To the editor:
President Bush's angry response to the New York Times article revealing this administration's monitoring of U.S. monetary transactions (Journal-World, June 27) misses the most important point. Bush's calling the report "disgraceful" creates a distraction from the underlying issue of legality and the limits of presidential power.
If the administration's goal were simply monitoring potential terrorist behavior, clear legality would strengthen security, not compromise it. Obeying the law rather than circumventing it is a basis of democracy. This and repeated secret "presidential signings," if not illegal, on occasion imply more interest in exercising power and control than on the threat of "terrorism."
Another strategy is, "if we kill the messenger, then perhaps the information will magically be negated." This behavior suppresses legitimate dissent, creating a more anxious public. We can ask, "how could one even question legality with such overwhelming danger?" What is not done is to protect the rights of all people, ourselves, our friends and even our enemies as is mandated in our laws and treaty obligations.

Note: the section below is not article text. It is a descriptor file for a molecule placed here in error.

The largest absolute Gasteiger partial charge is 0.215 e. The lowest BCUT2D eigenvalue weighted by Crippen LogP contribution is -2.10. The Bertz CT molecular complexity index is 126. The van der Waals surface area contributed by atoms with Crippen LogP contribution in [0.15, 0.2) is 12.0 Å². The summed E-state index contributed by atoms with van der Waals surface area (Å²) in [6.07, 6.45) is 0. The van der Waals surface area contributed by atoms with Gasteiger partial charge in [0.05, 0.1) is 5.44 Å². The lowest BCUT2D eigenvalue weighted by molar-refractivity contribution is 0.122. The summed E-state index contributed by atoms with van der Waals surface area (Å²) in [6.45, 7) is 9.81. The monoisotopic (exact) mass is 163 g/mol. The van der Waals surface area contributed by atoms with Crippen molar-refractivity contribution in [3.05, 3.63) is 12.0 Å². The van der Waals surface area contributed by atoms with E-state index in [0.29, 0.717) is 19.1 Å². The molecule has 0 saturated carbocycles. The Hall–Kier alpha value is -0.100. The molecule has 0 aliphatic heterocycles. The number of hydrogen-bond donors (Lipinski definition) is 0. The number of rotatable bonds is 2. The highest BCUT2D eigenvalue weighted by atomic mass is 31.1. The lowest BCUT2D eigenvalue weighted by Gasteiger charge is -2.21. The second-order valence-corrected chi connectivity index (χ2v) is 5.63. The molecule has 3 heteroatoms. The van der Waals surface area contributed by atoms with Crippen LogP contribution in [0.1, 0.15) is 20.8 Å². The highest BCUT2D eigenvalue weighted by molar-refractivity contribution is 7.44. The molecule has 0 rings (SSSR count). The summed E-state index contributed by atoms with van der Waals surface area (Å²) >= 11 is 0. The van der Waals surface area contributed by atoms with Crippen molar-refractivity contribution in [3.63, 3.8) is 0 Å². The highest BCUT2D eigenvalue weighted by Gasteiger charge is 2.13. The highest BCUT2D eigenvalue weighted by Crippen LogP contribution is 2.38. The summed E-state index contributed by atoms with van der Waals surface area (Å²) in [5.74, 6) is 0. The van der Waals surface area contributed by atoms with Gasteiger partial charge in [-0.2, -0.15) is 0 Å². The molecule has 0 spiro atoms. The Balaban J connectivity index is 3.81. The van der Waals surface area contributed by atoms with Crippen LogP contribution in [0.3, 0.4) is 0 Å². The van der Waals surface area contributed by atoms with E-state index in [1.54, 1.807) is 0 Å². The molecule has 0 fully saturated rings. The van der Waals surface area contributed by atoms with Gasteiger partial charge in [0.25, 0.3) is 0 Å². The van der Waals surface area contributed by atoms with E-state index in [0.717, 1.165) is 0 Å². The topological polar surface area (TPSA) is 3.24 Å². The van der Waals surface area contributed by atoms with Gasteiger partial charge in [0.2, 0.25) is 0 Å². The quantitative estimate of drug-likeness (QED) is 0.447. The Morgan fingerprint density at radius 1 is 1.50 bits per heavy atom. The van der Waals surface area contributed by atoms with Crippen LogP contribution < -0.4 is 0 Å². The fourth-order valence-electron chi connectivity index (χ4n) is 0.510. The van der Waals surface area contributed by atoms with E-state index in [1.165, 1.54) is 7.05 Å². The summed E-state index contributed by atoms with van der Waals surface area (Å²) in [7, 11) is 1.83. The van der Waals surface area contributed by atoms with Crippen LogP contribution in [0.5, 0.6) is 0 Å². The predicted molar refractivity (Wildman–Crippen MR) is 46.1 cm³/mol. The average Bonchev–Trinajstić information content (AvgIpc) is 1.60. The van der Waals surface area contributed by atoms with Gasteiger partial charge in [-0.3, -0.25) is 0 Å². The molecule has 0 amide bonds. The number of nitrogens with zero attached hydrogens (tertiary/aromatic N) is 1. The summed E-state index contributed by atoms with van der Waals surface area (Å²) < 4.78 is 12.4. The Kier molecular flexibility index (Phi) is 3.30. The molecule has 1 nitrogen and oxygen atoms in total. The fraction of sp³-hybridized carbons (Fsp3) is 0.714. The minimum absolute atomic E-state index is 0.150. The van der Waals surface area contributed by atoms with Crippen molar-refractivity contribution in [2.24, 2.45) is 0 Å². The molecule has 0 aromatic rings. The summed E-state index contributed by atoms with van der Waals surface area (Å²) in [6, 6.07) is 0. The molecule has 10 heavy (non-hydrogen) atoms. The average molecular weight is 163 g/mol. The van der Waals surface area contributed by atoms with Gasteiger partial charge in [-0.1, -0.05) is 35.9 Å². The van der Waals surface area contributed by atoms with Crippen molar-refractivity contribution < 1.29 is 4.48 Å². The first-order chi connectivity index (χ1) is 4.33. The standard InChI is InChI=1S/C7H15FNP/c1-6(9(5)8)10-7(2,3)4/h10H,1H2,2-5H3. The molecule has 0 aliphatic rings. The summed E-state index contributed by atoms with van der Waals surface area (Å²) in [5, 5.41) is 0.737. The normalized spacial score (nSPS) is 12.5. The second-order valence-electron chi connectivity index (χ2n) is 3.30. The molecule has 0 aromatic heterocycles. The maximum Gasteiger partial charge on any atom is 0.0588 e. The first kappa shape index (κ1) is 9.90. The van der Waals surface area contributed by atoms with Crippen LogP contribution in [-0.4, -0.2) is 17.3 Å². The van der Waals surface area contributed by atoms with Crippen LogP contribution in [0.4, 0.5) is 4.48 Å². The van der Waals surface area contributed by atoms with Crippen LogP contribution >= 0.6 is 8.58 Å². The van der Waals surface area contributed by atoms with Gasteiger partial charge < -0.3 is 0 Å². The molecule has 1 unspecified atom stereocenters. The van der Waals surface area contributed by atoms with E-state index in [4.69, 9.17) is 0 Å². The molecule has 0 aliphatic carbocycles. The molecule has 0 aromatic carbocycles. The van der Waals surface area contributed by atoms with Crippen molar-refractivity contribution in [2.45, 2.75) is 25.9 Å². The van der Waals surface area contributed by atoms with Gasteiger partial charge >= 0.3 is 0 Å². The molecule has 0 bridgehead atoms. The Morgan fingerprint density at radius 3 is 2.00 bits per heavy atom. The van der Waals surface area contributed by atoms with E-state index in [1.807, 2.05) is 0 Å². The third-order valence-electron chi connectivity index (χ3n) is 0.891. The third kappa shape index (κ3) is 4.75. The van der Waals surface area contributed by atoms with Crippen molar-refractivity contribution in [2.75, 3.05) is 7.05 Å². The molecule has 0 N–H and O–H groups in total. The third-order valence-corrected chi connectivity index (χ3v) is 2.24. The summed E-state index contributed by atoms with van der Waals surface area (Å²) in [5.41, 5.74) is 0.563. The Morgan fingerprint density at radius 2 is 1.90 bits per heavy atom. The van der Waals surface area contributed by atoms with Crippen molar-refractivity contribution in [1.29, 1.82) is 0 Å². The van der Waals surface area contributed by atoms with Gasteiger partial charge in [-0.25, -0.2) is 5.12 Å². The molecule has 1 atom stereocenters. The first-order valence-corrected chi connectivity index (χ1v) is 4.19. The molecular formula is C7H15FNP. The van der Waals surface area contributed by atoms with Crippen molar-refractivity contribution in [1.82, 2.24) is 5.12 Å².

A less anxious and more informed public reassured with legality, judicial oversight, bipartisan representation and more transparent executive behavior is a potential source of strength. Disregarding the law (Journal-World, June 30) means having nothing separating us from our enemies except our might. Looking beyond the immediate emotions elicited by our president and not regressing further into a state of "might makes right" is a strength with which others can identify positively and thus reduce one motivation for terrorism.